There is a problem with what you say, there is the pyramid of life that is taught in any Social Studies. There is all ways got to be those on the bottom of the pile so someone can be on the top. In most cases the ones on the bottom are the reason the ones that are on top are there. Life is no different than the Military structure, it is not the one on top that wins anything, it is the lowly foot soldier that makes it so that the person on top is there.
            Any one who thinks that everyone can get to the top of the pile is no at all educated in life as it is.
            I am on the top of the pile, I am in at least the top 10% in the world, and I think that anyone who chooses not to help the unfortunate is not looking at the whole picture. There are many reasons why persons can not get above worker class. I did not work hard it was my companies workers that made me as wealthy as I am and I in no way would have been this wealthy with out them. Now if everyone was top of the pile as you suggest then who would do the work that has to be done.
            You said you wanted to move on to make more money, that is nice because not everyone has that opportunity.
            When our plant burned, every worker got their same pay every week until we were rebuilt and up running again, about 11 months later, would you have done this, I also gave all my workers free to them Medical coverage for their whole family, would you have done this, when someone or someones wife had a baby the person or her spouse got paid maternity leave, for up to 6 months, would you have done that. Money has never meant a lot to me, I graciously give to the charities that I know are real.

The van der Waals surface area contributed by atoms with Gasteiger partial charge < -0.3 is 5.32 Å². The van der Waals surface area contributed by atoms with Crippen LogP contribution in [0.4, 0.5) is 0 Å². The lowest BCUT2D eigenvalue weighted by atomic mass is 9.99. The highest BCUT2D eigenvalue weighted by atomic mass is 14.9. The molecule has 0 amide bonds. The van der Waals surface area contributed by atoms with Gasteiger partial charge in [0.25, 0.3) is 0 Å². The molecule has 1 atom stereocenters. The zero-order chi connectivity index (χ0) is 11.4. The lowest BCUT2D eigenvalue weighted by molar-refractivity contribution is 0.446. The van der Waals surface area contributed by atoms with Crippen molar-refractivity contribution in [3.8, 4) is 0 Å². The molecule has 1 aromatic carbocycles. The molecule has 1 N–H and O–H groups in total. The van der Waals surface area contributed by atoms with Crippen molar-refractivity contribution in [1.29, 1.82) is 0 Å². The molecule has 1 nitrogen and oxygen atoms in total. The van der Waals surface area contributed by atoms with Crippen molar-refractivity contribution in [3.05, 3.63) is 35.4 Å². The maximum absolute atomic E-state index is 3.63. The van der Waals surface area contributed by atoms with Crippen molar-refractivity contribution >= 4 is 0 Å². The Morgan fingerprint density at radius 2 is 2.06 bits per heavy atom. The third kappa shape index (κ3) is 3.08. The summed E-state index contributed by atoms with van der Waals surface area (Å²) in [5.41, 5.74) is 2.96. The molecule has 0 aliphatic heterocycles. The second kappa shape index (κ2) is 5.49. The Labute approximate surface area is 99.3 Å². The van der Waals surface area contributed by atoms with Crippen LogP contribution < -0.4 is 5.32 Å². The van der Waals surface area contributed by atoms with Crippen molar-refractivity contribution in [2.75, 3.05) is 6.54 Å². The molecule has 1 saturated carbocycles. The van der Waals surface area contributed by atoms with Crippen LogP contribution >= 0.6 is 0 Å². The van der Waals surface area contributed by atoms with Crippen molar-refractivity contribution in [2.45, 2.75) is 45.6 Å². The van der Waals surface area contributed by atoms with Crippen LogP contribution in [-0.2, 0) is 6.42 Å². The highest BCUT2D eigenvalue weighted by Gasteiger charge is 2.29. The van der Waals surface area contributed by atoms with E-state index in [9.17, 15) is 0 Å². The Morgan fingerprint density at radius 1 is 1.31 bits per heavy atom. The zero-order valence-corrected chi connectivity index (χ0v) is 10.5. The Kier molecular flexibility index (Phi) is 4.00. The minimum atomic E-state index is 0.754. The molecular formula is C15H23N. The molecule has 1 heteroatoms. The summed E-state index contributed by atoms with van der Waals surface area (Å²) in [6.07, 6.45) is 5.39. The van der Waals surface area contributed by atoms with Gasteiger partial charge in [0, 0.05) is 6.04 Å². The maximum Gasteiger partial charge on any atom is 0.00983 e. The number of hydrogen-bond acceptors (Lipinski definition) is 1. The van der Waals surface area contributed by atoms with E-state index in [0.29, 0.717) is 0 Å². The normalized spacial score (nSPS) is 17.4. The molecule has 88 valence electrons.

Why is it that the richest in the world have no problem with the taxes and in most cases think that they do not pay enough income tax. It is those that think that with money they can be someone. If the only reason some one wanted to know me is because of my money then I would not want to know them. I have never bought a new car in my life, my wife has bought two, the company bought lots of new cars because it was company business. I do not fly first class, when I go alone I travel coach, when the family is there we travel business. None of the money I have made me any hapier than when I was dirt poor working on the family farm.
            HAVE A GOOD DAY

          • AccountableForAll

            Not having to live paycheck to paycheck and having the ability to help others both directly and through charities is what my climb has brought. I said nothing of happiness. A great spouse and family have allowed me that happiness.

            I also head a corporation, don’t buy new cars, and fly coach. I may be in the top 15% but so what. Life has brought me in direct contact with folks from all income levels, ethnicity, and education levels. There are those who seek opportunity, those who simply talk about it, and those who cannot take advantage for reasons that we would both would probably agree that they need support. Again, the ethics and mindset that allows those with drive to progress should not be hampered by redistribution of their efforts to others via government oversight.